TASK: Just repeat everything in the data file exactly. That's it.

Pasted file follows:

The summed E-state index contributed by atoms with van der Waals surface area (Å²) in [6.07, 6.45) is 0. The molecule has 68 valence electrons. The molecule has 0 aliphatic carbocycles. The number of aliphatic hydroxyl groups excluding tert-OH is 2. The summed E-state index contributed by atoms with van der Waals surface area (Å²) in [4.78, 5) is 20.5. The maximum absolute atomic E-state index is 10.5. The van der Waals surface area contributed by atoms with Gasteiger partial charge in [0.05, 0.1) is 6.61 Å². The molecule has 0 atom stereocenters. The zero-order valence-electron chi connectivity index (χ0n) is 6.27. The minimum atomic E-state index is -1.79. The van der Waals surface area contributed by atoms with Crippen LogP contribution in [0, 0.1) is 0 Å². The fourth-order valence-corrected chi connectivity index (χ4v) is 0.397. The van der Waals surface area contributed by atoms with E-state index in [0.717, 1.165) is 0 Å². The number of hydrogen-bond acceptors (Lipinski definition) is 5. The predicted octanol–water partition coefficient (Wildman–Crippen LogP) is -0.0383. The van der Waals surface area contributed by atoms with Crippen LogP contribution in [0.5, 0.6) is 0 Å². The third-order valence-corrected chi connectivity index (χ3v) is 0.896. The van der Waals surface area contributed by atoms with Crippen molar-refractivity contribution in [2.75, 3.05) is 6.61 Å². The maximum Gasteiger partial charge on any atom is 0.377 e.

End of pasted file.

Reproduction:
The summed E-state index contributed by atoms with van der Waals surface area (Å²) in [6.07, 6.45) is 0. The molecule has 68 valence electrons. The molecule has 0 aliphatic carbocycles. The number of aliphatic hydroxyl groups excluding tert-OH is 2. The summed E-state index contributed by atoms with van der Waals surface area (Å²) in [4.78, 5) is 20.5. The maximum absolute atomic E-state index is 10.5. The van der Waals surface area contributed by atoms with Gasteiger partial charge in [0.05, 0.1) is 6.61 Å². The molecule has 0 atom stereocenters. The zero-order valence-electron chi connectivity index (χ0n) is 6.27. The minimum atomic E-state index is -1.79. The van der Waals surface area contributed by atoms with Crippen LogP contribution in [0, 0.1) is 0 Å². The fourth-order valence-corrected chi connectivity index (χ4v) is 0.397. The van der Waals surface area contributed by atoms with E-state index in [0.717, 1.165) is 0 Å². The number of hydrogen-bond acceptors (Lipinski definition) is 5. The predicted octanol–water partition coefficient (Wildman–Crippen LogP) is -0.0383. The van der Waals surface area contributed by atoms with Crippen LogP contribution in [0.5, 0.6) is 0 Å². The third-order valence-corrected chi connectivity index (χ3v) is 0.896. The van der Waals surface area contributed by atoms with Crippen molar-refractivity contribution in [2.75, 3.05) is 6.61 Å². The maximum Gasteiger partial charge on any atom is 0.377 e.